Miami International Airport passengers faced hours-long waits Monday evening as Miami-Dade police closed two security checkpoints while they investigated a suspicious carry-on bag from a passenger going through security at Concourse D.
Photos and video surfaced on social media Monday night showing armed police with helmets walking slowly down the aisle of a plane on the tarmac at MIA, with passengers holding their hands above their head. Twitter user Cheri F McGuire posted photos and video of the officers.
“Big officers & big guns. #scary,’’ she tweeted.
McGuire said she had been evacuated from American Airlines Flight 2393 to Barbados around 8:30 p.m., after sitting on the plane for more than two hours.
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Miami-Dade police Detective Daniel Ferrin referred queries to the FBI. Michael D. Leverock, special agent in the FBI’s Miami office, said in an email Monday night that a passenger went through security and “it was later determined that items in his carry-on bag looked suspicious.’’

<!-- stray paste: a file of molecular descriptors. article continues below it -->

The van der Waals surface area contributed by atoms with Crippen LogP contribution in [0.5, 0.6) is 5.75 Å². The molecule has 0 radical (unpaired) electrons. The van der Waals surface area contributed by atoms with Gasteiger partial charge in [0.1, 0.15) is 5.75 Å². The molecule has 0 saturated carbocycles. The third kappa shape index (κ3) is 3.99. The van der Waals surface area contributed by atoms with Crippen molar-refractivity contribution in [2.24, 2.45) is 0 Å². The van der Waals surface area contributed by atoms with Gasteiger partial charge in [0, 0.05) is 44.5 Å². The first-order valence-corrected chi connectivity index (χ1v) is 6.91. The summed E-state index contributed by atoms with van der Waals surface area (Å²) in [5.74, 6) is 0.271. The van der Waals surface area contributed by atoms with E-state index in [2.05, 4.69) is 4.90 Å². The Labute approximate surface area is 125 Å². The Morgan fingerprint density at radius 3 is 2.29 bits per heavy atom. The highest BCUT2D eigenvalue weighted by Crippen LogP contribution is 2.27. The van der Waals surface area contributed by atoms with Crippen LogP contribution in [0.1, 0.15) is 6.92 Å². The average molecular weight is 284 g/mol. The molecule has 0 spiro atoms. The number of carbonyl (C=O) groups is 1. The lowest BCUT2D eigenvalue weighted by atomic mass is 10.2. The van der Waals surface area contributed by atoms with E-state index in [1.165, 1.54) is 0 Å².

The passenger was questioned and his bag was searched, but “the items in question were deemed safe/non-hazardous,’’ Leverock wrote.
The passenger cooperated and faces no charges, he said.
The airport closed Concourse D’s checkpoints 2 and 3 around 5:30 p.m. The closures affected about 10 gates.
The checkpoints reopened around 8 p.m., airport spokesman Greg Chin said. By then, 50 flights — 28 departures and 22 arrivals — had been delayed, Chin said. Nine flights were diverted.
Meanwhile, traffic to and from the airport was so backed up that travelers began getting out of cars and walking with their luggage along the ramp.
As soon as Concourse D reopened, passengers dashed to checkpoints and ticket lines. Bryan Cole said he sat in traffic for more than an hour and missed his 8 p.m. flight to Atlanta, where he lives.
“They should have a back-up plan. I don't know what I am going to do now.’’
Ron and Crystal Flauaus arrived at about 5 p.m. to make an 8:19 American Airlines flight to Washington’s Dulles International Airport. Crystal said when they arrived everyone was being kept out of the center section of Terminal D.
“We have been put in three different lines and no one seems to know what they are doing,’’ she said.
Carli Teproff and Noel Gonzalez